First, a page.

Women Army Corps Case Study

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INTRODUCTION The women Army Corps was created on the 6th February 1967. This was as a result of the critical need for non-combat troops to support the Infantry (Granger, 2005). From its creation, the Women Army Corps was meant to be a reserve unit. They were given jobs such as secretaries and telephone operators which kept them out of combat. In the words of the late president Linden Forbes Sampson Burnham, “I gave an instruction then and hope that that instruction has been carried out. Though perhaps women should get first choice on secretarial and telephone duties, they must understand that they are soldiers and the price which they pay for equality and being in the Guyana Defence Force must be their ability to do anything the men can do as well, if not better.” (Granger, 2005) Over the years women have gradually stepped out the shadows of their male…show more content…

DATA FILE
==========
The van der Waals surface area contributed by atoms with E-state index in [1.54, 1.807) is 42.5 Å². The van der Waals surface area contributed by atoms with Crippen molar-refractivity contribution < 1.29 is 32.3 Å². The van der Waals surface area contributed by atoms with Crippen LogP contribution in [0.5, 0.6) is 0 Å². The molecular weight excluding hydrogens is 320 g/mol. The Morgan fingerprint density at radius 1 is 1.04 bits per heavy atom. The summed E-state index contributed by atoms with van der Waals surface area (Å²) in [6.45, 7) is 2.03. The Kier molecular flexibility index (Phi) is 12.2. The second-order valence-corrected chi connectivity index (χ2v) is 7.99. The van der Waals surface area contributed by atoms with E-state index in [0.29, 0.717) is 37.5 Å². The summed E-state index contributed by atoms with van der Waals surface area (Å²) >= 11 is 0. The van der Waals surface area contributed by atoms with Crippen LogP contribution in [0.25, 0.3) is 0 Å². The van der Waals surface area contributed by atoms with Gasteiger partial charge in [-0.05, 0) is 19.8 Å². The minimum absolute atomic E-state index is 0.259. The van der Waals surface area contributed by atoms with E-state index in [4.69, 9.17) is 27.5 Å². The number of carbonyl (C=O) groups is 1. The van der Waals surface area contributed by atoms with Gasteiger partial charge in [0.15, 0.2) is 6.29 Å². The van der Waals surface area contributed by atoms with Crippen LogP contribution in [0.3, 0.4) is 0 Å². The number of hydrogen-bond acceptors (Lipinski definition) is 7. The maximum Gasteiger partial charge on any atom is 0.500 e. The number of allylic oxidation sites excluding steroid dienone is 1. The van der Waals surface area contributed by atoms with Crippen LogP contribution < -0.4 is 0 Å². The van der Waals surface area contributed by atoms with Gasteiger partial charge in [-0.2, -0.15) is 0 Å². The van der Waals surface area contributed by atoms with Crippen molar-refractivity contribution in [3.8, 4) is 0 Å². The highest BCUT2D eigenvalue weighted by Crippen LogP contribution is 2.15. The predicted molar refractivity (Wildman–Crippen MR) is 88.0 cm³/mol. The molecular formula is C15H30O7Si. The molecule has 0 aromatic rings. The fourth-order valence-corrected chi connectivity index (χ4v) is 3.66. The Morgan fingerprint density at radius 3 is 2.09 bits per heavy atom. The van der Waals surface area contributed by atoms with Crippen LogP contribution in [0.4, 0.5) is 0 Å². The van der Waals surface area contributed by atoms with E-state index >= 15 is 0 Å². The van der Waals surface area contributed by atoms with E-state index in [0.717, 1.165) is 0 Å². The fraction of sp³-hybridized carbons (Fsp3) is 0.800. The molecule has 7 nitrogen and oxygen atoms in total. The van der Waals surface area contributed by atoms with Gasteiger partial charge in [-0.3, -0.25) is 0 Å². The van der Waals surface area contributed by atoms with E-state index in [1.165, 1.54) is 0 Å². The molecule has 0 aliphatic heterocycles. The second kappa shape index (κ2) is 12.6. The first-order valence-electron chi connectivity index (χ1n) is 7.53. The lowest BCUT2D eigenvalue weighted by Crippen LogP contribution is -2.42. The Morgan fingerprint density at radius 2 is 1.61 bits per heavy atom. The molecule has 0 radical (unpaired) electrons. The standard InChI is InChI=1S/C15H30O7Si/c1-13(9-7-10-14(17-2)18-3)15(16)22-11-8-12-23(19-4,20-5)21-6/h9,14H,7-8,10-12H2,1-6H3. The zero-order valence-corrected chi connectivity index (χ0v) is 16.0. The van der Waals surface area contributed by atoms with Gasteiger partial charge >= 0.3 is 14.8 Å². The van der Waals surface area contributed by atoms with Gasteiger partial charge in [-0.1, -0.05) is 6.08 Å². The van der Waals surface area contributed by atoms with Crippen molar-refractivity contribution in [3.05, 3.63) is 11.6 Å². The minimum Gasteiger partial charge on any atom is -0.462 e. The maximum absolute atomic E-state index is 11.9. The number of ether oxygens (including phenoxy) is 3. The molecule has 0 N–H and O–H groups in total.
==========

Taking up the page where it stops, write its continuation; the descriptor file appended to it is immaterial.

In the Guyana Defence Force there are four (4) main units that are responsible for the security of Guyana’s border. These units are First Infantry Battalion with responsibility for three locations, with one each in Eteringbang, Kaikan and New River. The Second Infantry Battalion with responsibility for Camp Kanuku in Lethem; Coast Guard with responsibility for Morawhana and the floating Base in the Pomeroon River mouth and the Coastal Battalion who is to assume responsibility for camp Everaad in Mabaruma. Most of the locations are in Interior areas except for Mabaruma and Lethem. The normal deployment period on any of the above mentioned locations can range from three to four months. The main tasks performed by troops on the border can be divided into two areas, operational and administrative. The main operational tasks are defining aggression and gathering and relaying information to Defence Headquarters. These tasks are achieved mainly through aggressive
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